Homemade Eggplant Parmesan
Eggplant Parmesan is a classic Italian recipe that is simply delicious. It is a hearty and filling meal that features eggplants, tomatoes, fresh mozzarella cheese, and aromatic herbs.
This eggplant parmesan recipe is more of a lasagna dish and can feed a family of four with plenty of leftovers.
Since all of the ingredients in this eggplant parmesan recipe are fresh, it does take a little more time to prepare but the end result will be well worth the effort you put into each step.
Picture courtesy of 3liz4 on Creative Commons.
Eggplant Parmesan Recipe
Homemade Eggplant Parmesan
- 2 1/2 lb medium eggplants (about 3), cut crosswise into 1/3-inch-thick rounds
- 3 1/4 teaspoons salt
- 5 lb plum tomatoes
- 1 1/2 cups plus 3 tablespoons olive oil
- 2 large garlic cloves, finely chopped
- 20 fresh basil leaves, torn in half
- 3/4 teaspoon black pepper
- 1/4 teaspoon dried hot red pepper flakes
- 1 cup all-purpose flour
- 5 large eggs
- 3 1/2 cups panko (Japanese bread crumbs)
- 2 ozfinely grated Parmigiano-Reggiano (2/3 cup)
- 1 lb chilled fresh mozzarella (not unsalted), thinly sliced
Picture courtesy of GobberGo on Creative Commons
Eggplant Parmesan Recipe (Continued)
Eggplant Parmesan Recipe Directions:
- Toss eggplant with 2 teaspoons salt in a colander set over a bowl, then let drain 30 minutes.
- While eggplant drains, cut an X in bottom of each tomato with a sharp paring knife and blanch tomatoes together in a 5-quart pot of boiling water 1 minute. Transfer tomatoes with a slotted spoon to a cutting board and, when cool enough to handle, peel off skin, beginning from scored end, with paring knife.
- Coarsely chop tomatoes, then coarsely pure in batches in a blender. Heat 3 tablespoons oil in a 5-quart heavy pot over moderately high heat until hot but not smoking, then add garlic and saut, stirring, until golden, about 30 seconds. Add tomato pure, basil, 1 teaspoon salt, 1/2 teaspoon pepper, and red pepper flakes and simmer, uncovered, stirring occasionally, until slightly thickened, 25 to 30 minutes.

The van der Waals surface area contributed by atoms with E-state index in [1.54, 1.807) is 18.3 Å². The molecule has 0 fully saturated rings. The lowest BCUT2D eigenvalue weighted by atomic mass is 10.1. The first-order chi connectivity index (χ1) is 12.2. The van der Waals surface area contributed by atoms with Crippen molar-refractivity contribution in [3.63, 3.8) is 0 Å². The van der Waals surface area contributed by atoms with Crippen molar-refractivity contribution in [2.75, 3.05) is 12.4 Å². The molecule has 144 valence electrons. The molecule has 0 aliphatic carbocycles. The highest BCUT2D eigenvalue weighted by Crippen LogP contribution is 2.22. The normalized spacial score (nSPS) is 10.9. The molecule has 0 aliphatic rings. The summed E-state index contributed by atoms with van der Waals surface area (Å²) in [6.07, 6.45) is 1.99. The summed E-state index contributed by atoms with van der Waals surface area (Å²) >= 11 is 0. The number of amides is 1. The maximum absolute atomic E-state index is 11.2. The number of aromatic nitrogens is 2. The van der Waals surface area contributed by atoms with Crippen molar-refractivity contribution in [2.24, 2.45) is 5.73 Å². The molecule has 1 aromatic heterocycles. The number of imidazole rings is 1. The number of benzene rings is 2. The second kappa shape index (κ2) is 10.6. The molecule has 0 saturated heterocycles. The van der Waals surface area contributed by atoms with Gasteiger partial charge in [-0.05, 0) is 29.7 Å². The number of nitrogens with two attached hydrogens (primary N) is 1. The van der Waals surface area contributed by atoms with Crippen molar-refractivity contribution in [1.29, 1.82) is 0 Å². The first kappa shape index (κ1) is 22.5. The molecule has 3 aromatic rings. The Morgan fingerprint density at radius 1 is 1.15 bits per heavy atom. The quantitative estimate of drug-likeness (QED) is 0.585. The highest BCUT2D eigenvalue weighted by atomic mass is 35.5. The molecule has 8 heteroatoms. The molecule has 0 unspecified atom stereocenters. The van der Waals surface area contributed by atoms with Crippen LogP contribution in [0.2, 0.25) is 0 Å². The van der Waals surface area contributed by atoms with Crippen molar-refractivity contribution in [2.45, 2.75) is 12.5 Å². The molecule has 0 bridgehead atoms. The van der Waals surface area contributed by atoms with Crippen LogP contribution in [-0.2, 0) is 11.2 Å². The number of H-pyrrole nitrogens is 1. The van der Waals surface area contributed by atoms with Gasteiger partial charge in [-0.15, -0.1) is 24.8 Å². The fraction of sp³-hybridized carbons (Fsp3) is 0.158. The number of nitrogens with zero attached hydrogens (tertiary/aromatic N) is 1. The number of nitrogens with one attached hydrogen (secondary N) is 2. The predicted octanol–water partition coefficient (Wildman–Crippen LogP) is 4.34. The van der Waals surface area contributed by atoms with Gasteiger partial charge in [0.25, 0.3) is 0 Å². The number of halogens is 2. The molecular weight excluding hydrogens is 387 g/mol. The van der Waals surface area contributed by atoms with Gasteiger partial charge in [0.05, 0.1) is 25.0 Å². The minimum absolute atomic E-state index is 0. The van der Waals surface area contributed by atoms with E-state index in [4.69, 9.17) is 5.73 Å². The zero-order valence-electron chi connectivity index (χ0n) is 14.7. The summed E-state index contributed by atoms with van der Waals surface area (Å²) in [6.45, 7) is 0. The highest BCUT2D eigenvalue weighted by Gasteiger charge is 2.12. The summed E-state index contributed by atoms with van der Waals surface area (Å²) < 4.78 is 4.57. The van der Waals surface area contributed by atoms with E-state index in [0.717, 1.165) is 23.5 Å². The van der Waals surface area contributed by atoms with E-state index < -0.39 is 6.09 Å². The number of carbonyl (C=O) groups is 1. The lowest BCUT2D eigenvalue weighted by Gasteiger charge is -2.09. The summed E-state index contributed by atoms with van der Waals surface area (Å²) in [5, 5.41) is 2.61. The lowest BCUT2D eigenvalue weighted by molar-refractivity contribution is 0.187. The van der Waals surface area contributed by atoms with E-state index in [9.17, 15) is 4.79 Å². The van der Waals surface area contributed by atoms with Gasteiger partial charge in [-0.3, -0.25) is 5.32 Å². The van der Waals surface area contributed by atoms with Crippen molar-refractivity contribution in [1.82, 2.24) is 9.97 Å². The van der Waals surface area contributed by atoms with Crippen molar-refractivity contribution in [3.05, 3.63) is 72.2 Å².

- Put oven rack in middle position and preheat oven to 375F.
- Stir together flour, remaining 1/4 teaspoon salt, and remaining 1/4 teaspoon pepper in a shallow bowl. Lightly beat eggs in a second shallow bowl, then stir together panko and 1/3 cup Parmigiano-Reggiano in a third shallow bowl.
- Working with 1 slice at a time, dredge eggplant in flour, shaking off excess, then dip in egg, letting excess drip off, and dredge in panko until evenly coated. Transfer eggplant to sheets of wax paper, arranging slices in 1 layer.
- Heat remaining 1 1/2 cups oil in a deep 12-inch nonstick skillet over moderately high heat until hot but not smoking, then fry eggplant 4 slices at a time, turning over once, until golden brown, 5 to 6 minutes per batch. Transfer with tongs to paper towels to drain.
- Spread 1 cup tomato sauce in bottom of a rectangular 3 1/2-quart (13- by 11- by 2-inch) baking dish. Arrange about one third of eggplant slices in 1 layer over sauce, overlapping slightly if necessary. Cover eggplant with about one third of remaining sauce (about 11/4 cups) and one third of mozzarella. Continue layering with remaining eggplant, sauce, and mozzarella. Sprinkle top with remaining 1/3 cup Parmigiano-Reggiano.
- Bake, uncovered, until cheese is melted and golden and sauce is bubbling, 35 to 40 minutes.
How to Make Eggplant Parmesan
Homemade Blueberry Cobbler Recipe
A cobbler is like a pie except it has no bottom crust. Blueberry cobbler is a traditional American recipe that is a sweet blueberry filling topped with a pastry dough and baked. It can be sweetened with a sugar and other things such as fresh summer peaches can be added for a unique and unexpected flavor.
This blueberry cobbler recipe features a little lemon juice and cinnamon for a different flavor combination that will definitely taste like a gourmet dessert. So break away from the trendy NY cheesecake with blueberry topping and try an old classic dessert every once in a while... you'll be glad you did!
How To Make Blueberry Cobbler
Blueberry Cobbler Recipe
Picture courtesy of toastforbrekkie on Flickr